PROJECT LEADER(S): Jerry Moody
In Avery County, as in many other mountain counties, Christmas tree production is one of multiple means for farmers to sustain their operations. However, this crop requires a substantial amount of investment before any return is realized. According to budgets developed in the early 90ís, the amount required is approximately $8000.00 dollars per acre. It is not surprising that many growers have difficulty getting through the first rotation.
Another income opportunity in the mountains is the production of Fraser Fir transplants. A few growers currently produce 3-0ís for sale, but the county only produces about half of the 3-0ís needed. Due to new restrictions imposed by the North Carolina Forest Service, the collection of seed is limited to using lifts and cranes, further limiting the availability of seed for production.
Over the past two years, Chris Rosier, a graduate student of Dr. John Frampton, has been working on production of Fraser Fir from cuttings. His research has had promising results as an alternative way to produce clones of Fraser Fir. This project was designed to determine whether the techniques used in research can be employed by growers with varying levels of facilities.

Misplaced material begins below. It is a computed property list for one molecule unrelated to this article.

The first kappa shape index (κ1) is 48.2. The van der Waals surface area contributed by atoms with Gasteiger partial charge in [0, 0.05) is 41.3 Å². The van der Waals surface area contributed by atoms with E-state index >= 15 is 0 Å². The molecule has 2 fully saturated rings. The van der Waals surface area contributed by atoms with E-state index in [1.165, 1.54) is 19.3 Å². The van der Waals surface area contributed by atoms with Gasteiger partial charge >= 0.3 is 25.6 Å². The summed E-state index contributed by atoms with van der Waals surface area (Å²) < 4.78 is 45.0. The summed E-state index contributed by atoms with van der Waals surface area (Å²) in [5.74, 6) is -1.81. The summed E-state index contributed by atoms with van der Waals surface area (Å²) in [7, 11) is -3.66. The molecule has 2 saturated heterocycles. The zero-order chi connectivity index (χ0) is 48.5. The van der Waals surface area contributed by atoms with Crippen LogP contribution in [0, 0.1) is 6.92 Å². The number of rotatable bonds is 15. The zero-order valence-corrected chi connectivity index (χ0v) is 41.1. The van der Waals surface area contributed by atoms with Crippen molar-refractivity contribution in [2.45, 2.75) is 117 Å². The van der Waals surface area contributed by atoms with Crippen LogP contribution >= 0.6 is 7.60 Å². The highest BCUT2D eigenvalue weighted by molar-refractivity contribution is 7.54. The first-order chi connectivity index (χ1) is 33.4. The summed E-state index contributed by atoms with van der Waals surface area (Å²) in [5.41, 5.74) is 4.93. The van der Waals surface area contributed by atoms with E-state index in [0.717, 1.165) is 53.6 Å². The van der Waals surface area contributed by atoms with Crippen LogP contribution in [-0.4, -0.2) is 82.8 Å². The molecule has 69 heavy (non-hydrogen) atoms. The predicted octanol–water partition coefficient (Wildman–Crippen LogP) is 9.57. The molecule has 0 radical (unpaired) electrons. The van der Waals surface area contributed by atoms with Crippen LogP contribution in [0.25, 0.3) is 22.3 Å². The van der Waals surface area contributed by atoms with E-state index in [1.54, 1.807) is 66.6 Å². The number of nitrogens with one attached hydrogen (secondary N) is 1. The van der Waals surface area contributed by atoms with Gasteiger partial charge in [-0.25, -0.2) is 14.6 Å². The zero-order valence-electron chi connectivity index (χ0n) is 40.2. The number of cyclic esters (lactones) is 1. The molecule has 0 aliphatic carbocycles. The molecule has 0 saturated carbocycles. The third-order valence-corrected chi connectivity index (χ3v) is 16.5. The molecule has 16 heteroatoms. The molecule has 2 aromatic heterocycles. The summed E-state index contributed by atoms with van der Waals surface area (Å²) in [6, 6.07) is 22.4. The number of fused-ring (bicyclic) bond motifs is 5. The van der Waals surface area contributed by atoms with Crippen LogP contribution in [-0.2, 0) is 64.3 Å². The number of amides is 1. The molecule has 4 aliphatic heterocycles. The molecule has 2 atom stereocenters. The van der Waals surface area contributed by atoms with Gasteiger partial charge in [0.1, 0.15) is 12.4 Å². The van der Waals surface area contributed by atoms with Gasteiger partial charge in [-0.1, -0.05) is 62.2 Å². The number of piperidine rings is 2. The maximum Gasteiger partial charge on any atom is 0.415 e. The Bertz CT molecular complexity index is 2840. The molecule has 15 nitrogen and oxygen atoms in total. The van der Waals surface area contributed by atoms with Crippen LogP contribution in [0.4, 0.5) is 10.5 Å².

A greenhouse trial was set up with material obtained from the original stumped trees utilized in Chris Rosierís study. New material was also acquired from non-stumped trees. All cuttings taken were terminal cuttings, from both stumped and non-stumped trees. The cuttings were taken on August 6, 2003, and were stuck the same day. The rooting hormone used was Dip-n-Gro, at a concentration of 2500 ppm (as determined based on previous research). After the cuttings were stuck in a mix of 75% perlite and 25 % pine bark mix, they were placed in a greenhouse under misting conditions of 5 seconds every 6 minutes, starting at 8 am and running to 5 pm.
The cuttings were examined on October 8, 2003. Of the 258 cuttings only 75 rooted, a 29% success rate.
This particular type of vegetative production is sensitive to many factors, one of which is timing of the cutting. In this yearís production, cuttings were taken too late; material should have been collected in July rather than early August. Another factor leading to poor rooting percentage was the use of non-stumped material. In prior research, the material selected was all juvenile material from stumped trees. Rooting percentage should improve in the next series of on-farm trials (summer of 2004) because more suitable propagation material will be available at this time.
Updated February, 2005